Recently, two documents were filed electronically by the suit’s mediator. The first announces that Kaiser Permanente, one of the eight insurance company Defendants, has settled with the Plaintiffs. The second stated that the mediation session, which commenced in February of this year, has been suspended, and that “the undersigned mediator will continue to work with the parties in an effort to settle”.

More recently, according to Investigative journalist and author, Mary Beth Pfeiffer, “Proceedings have again been delayed, to 2/14/20. Parties will report by 1/31/20 on ‘agreements and/or differences concerning the case schedule, the amount of time necessary to finish discovery and trial timing.'”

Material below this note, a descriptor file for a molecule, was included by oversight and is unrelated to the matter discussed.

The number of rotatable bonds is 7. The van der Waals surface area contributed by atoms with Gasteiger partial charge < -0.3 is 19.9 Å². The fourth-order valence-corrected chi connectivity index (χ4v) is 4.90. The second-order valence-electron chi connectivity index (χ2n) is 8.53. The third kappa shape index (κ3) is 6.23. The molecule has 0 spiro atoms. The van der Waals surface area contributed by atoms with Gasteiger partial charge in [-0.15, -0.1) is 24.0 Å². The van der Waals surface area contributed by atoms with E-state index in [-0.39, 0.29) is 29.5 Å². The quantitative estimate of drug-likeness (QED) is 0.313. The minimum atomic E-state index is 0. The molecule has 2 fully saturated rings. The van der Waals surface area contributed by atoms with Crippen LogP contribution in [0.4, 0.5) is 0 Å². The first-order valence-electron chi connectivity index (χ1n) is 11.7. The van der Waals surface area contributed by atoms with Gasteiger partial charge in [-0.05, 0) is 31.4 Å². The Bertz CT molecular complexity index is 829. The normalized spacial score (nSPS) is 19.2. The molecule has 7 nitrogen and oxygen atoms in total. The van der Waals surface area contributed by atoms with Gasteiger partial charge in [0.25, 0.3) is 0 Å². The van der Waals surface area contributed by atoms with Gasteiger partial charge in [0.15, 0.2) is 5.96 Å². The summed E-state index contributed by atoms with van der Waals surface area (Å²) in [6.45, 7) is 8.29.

At this stage, this is all the information that has been released to the public. Details regarding the terms or amount of the settlement are currently unknown. The lawsuit was initially filed in 2017 on behalf of the group of Lyme disease patients who claim they have been denied care, as well as harmed, under existing insurance and medical protocols. The litigation proceedings will continue in the U.S. District Court in Texarkana, Texas.

LDA will provide updates when we have them. You can also continue to watch for updates on Mary Beth Pfeiffer’s website and Twitter feed

Referenced article:

  1. Thefirstepidemic.com. Patient lawsuit against IDSA and insurers moves forward in Texas. [Web Article]. Copyright 2019 thefirstepidemic.com. https://www.thefirstepidemic.com/lyme-lawsuit.
  2. Thefirstepidemic.com. Amended complaint in Lyme lawsuit; battle lines are drawn. [Web Article]. Copyright 2019 thefirstepidemic.com. https://www.thefirstepidemic.com/lyme-lawsuit.